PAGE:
Government report shows equalising pensions for gay couples could cost £2.9 billion

Illustrated rainbow pride flag on a white background.

A joint review looking at equalising pension schemes for same-sex couples shows the government will have to “consider” the cost of changing the law.

The review was commissioned by the Department for Work and Pensions and the Treasury after ministers failed to use the passing of last year’s same-sex marriage act for England and Wales to close a legal imbalance.

The Equality Act 2010 contains a loophole allowing for private occupational pension schemes to ignore years of contributions by gay employees and limit survivor benefits for civil partners.

A succession of MPs and peers from all sides of the political divide pressed the case for the Marriage (Same Sex Couples) Act to close the loophole ahead of Royal Assent last year.

But the government resisted the demand and warned that the cost of equalising pensions would be too expensive.

The Department for Work and Pensions (DWP) subsequently announced a review of the imbalance, which on Thursday was published.

It stated: “The government has made it clear that it believes that it is right that married same-sex couples and civil partners should be treated equally to married opposite sex couples. That is why it has brought forward legislation to ensure that survivor benefits are now built up equally for all legal relationships.”

Acknowledging this measure was not enough to correct the imbalance, the review said: “However, pensions are unique in that the consequences of actions that were taken in the past are crystallised today, and therefore reflect the inequalities of the past in today’s pension outcomes.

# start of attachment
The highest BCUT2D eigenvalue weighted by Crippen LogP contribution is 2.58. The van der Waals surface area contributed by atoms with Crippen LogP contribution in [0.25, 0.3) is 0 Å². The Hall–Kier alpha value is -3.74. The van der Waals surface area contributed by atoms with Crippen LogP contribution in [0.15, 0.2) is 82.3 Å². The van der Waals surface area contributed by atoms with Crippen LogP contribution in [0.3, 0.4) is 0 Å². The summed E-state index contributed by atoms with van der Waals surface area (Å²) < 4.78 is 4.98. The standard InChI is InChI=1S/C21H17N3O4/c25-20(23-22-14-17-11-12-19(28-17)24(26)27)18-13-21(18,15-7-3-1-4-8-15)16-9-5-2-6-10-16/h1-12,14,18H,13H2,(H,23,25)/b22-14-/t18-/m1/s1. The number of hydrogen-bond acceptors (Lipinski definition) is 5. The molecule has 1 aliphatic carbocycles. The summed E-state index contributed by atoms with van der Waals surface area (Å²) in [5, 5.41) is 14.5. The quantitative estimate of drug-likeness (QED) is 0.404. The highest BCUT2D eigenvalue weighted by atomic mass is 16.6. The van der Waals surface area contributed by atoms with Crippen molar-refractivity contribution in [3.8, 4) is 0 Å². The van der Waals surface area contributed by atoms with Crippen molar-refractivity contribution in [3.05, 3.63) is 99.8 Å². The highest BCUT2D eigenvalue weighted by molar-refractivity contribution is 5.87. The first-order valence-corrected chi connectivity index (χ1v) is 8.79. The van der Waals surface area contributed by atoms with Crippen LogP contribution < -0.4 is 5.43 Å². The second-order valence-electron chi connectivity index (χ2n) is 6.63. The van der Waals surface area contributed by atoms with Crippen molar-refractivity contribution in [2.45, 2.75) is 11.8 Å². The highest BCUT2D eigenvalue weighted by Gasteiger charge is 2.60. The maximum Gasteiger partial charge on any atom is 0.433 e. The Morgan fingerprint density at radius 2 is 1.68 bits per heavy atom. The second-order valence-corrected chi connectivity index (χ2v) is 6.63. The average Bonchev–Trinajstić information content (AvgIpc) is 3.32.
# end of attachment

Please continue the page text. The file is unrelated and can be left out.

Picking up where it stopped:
“We know now that many schemes in the private sector have already equalised survivor benefits despite the cost.

“The review finds that reducing or eliminating the remaining differences in survivor benefits in the private sector would cost £0.4 billion, but that this cost would be concentrated in a relatively small group of schemes.

“Furthermore, the cost to the public service schemes would be £2.9 billion.”

The report concluded: “In considering its response to this review, the government will need to consider these costs and the potential impact on pension schemes, along with the wider consequences of making retrospective changes to scheme rules.

“As this review demonstrates, these are complex issues and the government will have to consider these very carefully before making a decision on whether the law should be changed.”

A government source told PinkNews that it was likely ministers would issue a response to the report before the end of 2014.